We have a unique opportunity strategically: to prioritise capacity growth in disciplines in which the UK leads the world currently but where a skills gap threatens expansion, such as immunology. Doing this will enable us to train more UK researchers and attract more from overseas, all whilst encouraging inward investment from industry into the UK, resulting in more innovation, a stronger economy and even more patient benefit.
Based on figures reported by UKRI officials during March 2019 and applying a coefficient from a report commissioned by the former Department of Business, Innovation and Skills, we can extrapolate that currently for every £1 increase in public expenditure on R&D, there would be a £1.74 increase in private investment in R&D. Achieving the Government’s aim to reach the target of 2.4% GDP R&D funding will mean continuing to generate enormous rewards for the UK.
There is already booming commercialisation of immunological innovations in the UK economy, and enormous potential for growth as well. From established pharmaceuticals to spin offs funded by venture capital, immunology has emerged as the powerhouse of the life sciences sector economy. Earlier this year, the Department for International Trade announced that UK exports of vaccines in 2018 had grown to be £3.2 billion, more than any other G7 economy; exports to Mexico alone rose from £3,000 in 2008 to £46.2 million ten years later, and we have seen exponential growth in vaccine exports to the USA and Asia too. Likewise, we see success in commercial spin offs from our universities. Autolus, spun off from University College London in 2014 and still headquartered in London, is at the forefront of a revolution in cancer treatment through its development of CAR-T therapy, and recently had a market capitalisation approaching £1 billion. We believe that it is only greater public funding of R&D targeted at successful areas where capacity building is needed to expand that will stimulate private investment that is needed to continue to see entrepreneurial spirit and pioneering scientific innovation come together to grow our strong economy.
It should be noted that within the context of the Industrial Strategy’s Ageing Society Grand Challenge, that the Government should be making sustained investment available to scientists trying to understand the basic biological concepts of ageing, as well as translational research efforts to develop therapeutics. It should be reinforced that it is by understanding the biological causes of ageing and using therapies to ameliorate the effects that that will have on the human body through which our population will be able to enjoy longer lives and longer healthspans.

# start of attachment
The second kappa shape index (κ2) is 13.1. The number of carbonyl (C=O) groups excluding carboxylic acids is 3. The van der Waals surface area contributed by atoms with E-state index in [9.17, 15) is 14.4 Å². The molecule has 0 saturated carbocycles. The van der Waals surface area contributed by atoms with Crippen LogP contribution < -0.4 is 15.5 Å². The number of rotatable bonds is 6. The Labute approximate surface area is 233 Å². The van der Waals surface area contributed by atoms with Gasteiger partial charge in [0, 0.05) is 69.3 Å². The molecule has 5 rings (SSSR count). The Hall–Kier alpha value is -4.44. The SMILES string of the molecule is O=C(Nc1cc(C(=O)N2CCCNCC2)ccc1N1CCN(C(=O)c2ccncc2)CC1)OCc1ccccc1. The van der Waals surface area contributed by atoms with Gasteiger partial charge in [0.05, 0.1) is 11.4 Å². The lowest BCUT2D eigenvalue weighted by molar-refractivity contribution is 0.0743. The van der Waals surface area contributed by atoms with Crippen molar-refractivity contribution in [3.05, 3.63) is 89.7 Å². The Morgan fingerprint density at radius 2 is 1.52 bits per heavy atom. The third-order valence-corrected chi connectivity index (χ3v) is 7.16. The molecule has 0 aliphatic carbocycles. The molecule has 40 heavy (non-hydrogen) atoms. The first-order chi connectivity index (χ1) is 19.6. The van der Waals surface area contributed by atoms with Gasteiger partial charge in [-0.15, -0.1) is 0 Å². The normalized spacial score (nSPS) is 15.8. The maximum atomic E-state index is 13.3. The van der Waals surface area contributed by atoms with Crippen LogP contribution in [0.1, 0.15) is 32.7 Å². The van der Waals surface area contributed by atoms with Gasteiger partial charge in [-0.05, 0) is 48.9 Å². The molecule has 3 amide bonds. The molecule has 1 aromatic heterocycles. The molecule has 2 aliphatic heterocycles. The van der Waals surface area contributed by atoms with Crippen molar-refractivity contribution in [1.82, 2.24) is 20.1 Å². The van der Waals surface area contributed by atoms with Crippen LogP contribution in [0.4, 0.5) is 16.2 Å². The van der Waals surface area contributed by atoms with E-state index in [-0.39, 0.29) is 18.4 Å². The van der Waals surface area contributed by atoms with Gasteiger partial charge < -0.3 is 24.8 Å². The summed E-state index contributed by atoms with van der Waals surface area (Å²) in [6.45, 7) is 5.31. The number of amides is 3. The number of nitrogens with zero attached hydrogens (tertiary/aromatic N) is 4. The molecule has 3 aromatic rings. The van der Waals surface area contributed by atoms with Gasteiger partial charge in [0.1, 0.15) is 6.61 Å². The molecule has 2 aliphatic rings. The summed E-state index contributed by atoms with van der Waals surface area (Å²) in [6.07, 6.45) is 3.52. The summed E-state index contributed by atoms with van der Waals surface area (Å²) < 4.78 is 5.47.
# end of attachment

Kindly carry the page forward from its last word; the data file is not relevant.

11. To sum up abovementioned points, the Government’s aim to provide five more years of health and independence in old age by 2035 is feasible, and indeed laudable, but requires urgent action and investment immediately. Many of the mechanisms for achieving this objective are rooted in a much better understanding of the ageing immune system and utilising the existing tools and the potential of immunological research in the short and medium term.
This means (1) capacity growing investment in the immunology sector; (2) a larger range of funding opportunities for non-disease specific and basic research into the ageing immune system; (3) a focus on our ability to translate basic research into a clinical setting; and (4) action by the Government to tackle the known causes of psychological stress with deleterious effects on the immune system in the elderly including, but not limited to, caregiving responsibilities and loneliness and social isolation.
This will require bringing together a wide array of healthcare providers, commissioners and funders across the NHS, as well as policy makers and advisors from the Department of Health and Social Care and non-departmental public bodies such as Public Health England, and ensuring they work with funders of research including UKRI and the research councils, whilst taking into account the broader social aspects of loneliness, which currently falls under the remit of the Department for Digital, Culture, Media and Sport. It would be very likely that a cross government implementation taskforce or even an ad hoc Cabinet Committee would be needed to ensure cross working most effectively. Any such body should be willing and able to take advice from external experts.
20 September 2019